Every April, there may be no busier destination in the U.S. than the D.C. area. Regardless of how low public opinion may be of the “work” that gets done there most of the time, Americans and international visitors alike absolutely love to flock to the Capitol and all that surrounds it. Whether or not it’s simply a matter of shaking off winter hibernation in the most encouraging and vibrant of spring environments, or perhaps something more patriotically salient, the spring draw to D.C. remains one of this nation’s truly inspiring and endearing rites of passage … every year.

Surveying, mapping and geospatial professionals have been among those annually trekking to Washington; specifically, members of the Management Association for Private Photogrammetic Surveyors (MAPPS) each year work Capitol Hill in their spring lobby day, leveraging their collective voice to bring about legislation and funding beneficial to the profession … hopefully.

That certainly happened again this year, but it was only part of the show that MAPPS and the National Society of Professional Surveyors (NSPS) pulled into their big tent. Held across the river in Arlington, Va., the National Surveying, Mapping and Geospatial Conference not only featured the NSPS annual meeting, committee meetings and student competition, as well as assorted MAPPS and co-held meetings, but also sessions featuring various governmental entities. These included the National Geodetic Survey, U.S. Geological Survey, Department of Homeland Security, National Oceanic and Atmospheric Administration, Bureau of Land Management and Army Geospatial Center, among others.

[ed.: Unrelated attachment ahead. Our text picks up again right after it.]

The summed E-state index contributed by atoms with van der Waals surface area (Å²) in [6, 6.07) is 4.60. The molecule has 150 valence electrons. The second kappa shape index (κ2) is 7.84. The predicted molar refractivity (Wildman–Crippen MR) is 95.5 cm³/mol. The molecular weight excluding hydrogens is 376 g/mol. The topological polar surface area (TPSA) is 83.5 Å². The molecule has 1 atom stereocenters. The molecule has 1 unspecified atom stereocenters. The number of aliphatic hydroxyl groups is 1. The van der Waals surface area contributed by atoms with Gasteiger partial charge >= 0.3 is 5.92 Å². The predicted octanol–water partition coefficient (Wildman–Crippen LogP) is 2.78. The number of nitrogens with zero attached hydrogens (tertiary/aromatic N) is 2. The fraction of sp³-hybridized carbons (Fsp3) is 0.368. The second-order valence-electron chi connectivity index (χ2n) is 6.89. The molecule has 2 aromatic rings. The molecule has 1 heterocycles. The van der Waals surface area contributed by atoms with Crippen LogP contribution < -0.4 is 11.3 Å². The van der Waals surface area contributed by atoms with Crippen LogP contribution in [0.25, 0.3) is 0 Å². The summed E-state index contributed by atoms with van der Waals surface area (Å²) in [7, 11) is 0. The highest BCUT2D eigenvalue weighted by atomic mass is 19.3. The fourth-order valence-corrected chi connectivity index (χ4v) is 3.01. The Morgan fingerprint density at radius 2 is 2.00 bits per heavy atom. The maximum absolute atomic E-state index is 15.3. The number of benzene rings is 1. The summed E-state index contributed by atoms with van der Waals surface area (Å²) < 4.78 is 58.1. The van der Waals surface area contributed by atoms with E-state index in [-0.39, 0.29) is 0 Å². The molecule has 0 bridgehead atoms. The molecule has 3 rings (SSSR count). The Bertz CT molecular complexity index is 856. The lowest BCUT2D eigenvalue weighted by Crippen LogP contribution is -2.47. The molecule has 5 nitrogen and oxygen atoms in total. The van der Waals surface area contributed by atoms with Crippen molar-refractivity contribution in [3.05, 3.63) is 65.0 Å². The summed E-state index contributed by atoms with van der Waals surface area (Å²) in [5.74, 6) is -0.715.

Collaboration: The Map of the Future, as the week-long conference was pegged, had a lot of moving parts. Depending on which organization(s) an attendee was affiliated with, the investment of time could range from a half-day to five days. To say it was a celebration of the profession would be an understatement. Top-drawer vendors were also on hand, not only lending their support to the greater professional causes, but also available to answer queries about their specific products and services.

Among the messages taken to Capitol Hill was the need for $70 million in fiscal year 2016 for the U.S. Geological Survey’s three-dimensional elevation program (3DEP), which aims to map the nation “using LiDAR to provide high-quality, detailed, accurate, topographic, 3D imagery,” says MAPPS. An initiative of MAPPS included the rollout of the www.3DEP4America.com website, advertisements in the Capitol Hill newspaper, and publication of a very impressive 3DEP coffee table book. “There is a critical need for national elevation data,” explained the profession’s biggest friend and booster, John Palatiello, executive director of MAPPS. “The applications are far-reaching and the cost is minimal compared to the benefits.

“And there is a capable, knowledgeable, qualified private sector to fill that need.”

Ironically enough, on the very day MAPPS members went to the Hill to launch the campaign, an unwelcome visitor arrived on the Capitol’s West Lawn via gyrocopter. Needless to say, the stunt resulted in a brief lockdown … and, for MAPPS, perhaps a little more time to drive home a message important to the profession.

Who says no good work gets done in Washington?
 

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